We've been with a CSA for a few years, which I don't see as much different from delivery type services except that we pick it up ourselves, and we're canceling for next year. The CSA we've been with is great and I have nothing bad to say about them (except that a feedback system would be great), it's just that I too got tired of getting a lot of veges I didn't care for, and few of the ones that I love. I'm grateful that I had the chance to expand my vege horizon and now am willing to eat a lot more than I ever was before, but I'm much happier spending about the same amount of money on things that I want. Maybe I just saw one too many fennel bulbs this season! And I prefer New Seasons, which is like a farmers market that is available every day of the week and takes credit cards. I'm not a fan of overly crowded farmers markets whose schedules I have to conform to in addition to trying to remember to hit an ATM before I go.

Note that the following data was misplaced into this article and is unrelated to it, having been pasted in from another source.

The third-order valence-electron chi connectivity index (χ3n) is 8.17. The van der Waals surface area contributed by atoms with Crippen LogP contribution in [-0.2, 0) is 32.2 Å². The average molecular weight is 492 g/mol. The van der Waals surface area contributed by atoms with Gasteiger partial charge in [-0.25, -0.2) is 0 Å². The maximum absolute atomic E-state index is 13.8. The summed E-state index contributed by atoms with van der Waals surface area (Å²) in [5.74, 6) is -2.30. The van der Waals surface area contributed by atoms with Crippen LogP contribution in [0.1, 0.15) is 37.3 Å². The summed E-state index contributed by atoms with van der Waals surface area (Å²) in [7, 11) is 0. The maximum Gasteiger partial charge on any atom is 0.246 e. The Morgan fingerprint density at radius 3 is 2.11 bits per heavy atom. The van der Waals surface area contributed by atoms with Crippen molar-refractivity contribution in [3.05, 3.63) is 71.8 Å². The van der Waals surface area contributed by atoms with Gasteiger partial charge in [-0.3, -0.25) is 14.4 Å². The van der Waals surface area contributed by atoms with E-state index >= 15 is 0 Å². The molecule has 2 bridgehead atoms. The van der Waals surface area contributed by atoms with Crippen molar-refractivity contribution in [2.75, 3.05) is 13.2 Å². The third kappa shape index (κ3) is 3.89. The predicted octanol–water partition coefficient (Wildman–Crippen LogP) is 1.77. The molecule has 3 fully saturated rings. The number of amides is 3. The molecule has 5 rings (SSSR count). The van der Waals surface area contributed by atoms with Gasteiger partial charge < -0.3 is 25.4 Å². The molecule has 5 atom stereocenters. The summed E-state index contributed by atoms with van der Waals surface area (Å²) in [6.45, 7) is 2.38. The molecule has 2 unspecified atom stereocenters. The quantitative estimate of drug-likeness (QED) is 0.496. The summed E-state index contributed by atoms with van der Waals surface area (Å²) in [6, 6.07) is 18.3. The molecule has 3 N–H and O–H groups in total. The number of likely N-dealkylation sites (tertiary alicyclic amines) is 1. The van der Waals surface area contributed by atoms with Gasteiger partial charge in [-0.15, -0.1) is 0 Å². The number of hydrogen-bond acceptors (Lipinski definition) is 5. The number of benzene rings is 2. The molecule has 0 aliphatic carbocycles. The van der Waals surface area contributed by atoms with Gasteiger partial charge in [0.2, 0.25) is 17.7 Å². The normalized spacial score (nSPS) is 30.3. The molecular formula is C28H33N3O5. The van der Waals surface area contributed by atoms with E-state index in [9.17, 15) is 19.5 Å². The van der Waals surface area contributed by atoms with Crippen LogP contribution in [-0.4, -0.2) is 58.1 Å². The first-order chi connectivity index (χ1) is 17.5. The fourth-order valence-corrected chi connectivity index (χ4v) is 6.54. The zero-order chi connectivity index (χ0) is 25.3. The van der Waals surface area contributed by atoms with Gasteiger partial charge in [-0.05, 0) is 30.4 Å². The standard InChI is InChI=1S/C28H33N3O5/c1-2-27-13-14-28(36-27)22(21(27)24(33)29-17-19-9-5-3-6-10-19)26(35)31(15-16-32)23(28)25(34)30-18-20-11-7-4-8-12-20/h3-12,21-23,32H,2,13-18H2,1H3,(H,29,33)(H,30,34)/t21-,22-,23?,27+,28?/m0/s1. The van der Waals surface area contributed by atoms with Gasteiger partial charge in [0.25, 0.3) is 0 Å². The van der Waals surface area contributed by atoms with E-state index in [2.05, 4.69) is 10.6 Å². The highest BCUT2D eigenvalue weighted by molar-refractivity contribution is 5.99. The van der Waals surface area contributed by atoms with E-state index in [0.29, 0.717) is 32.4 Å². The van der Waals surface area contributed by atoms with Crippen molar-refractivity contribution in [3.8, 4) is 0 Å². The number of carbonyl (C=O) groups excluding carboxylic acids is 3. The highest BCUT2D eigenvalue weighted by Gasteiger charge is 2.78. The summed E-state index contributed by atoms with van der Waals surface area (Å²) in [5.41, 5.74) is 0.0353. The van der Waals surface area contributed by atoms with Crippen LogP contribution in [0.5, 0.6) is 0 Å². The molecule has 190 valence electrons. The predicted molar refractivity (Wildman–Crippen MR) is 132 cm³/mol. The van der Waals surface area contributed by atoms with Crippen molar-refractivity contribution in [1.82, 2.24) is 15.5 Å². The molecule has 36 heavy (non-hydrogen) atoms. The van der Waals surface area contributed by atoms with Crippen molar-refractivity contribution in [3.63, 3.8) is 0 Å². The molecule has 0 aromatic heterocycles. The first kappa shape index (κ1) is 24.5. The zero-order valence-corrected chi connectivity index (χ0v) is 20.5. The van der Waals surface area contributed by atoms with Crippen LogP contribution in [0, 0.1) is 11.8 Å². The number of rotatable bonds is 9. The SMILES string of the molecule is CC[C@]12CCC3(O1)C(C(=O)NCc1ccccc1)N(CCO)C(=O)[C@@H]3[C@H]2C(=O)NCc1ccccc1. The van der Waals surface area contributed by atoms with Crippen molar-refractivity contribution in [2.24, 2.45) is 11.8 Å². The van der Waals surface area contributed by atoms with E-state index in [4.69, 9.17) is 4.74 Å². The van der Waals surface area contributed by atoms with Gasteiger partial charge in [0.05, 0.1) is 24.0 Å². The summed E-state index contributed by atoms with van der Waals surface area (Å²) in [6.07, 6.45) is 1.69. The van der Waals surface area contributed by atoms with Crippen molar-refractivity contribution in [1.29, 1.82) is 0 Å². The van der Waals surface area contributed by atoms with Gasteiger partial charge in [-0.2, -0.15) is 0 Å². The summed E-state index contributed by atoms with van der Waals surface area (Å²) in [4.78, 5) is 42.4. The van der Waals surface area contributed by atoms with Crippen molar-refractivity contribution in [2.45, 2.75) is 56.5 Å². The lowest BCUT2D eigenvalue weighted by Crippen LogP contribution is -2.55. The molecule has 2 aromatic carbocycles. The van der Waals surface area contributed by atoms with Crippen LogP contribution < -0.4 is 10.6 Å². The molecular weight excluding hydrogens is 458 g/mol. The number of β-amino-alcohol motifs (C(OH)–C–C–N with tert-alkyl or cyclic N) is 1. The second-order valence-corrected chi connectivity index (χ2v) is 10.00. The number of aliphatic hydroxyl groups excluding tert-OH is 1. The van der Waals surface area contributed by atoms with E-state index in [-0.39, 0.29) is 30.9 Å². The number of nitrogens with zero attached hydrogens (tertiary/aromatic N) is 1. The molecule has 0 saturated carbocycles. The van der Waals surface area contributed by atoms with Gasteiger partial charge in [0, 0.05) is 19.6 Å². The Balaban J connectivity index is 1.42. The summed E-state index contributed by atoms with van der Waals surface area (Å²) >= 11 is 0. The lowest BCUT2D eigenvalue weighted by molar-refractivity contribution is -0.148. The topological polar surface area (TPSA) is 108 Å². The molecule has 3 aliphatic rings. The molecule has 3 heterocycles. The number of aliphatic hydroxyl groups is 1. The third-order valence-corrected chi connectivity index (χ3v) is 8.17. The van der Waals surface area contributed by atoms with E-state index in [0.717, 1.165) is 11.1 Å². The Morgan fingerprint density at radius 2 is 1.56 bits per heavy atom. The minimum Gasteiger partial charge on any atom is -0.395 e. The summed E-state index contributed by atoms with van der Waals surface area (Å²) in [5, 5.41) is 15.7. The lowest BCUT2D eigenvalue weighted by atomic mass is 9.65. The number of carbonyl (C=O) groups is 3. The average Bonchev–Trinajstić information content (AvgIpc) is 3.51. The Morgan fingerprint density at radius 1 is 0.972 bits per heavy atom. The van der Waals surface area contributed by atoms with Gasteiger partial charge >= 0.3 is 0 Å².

Verify your Comment

Previewing your Comment

This is only a preview. Your comment has not yet been posted.

Working...
Your comment could not be posted. Error type:
Your comment has been posted. Post another comment

The letters and numbers you entered did not match the image. Please try again.

As a final step before posting your comment, enter the letters and numbers you see in the image below. This prevents automated programs from posting comments.

Having trouble reading this image? View an alternate.

Working...

Post a comment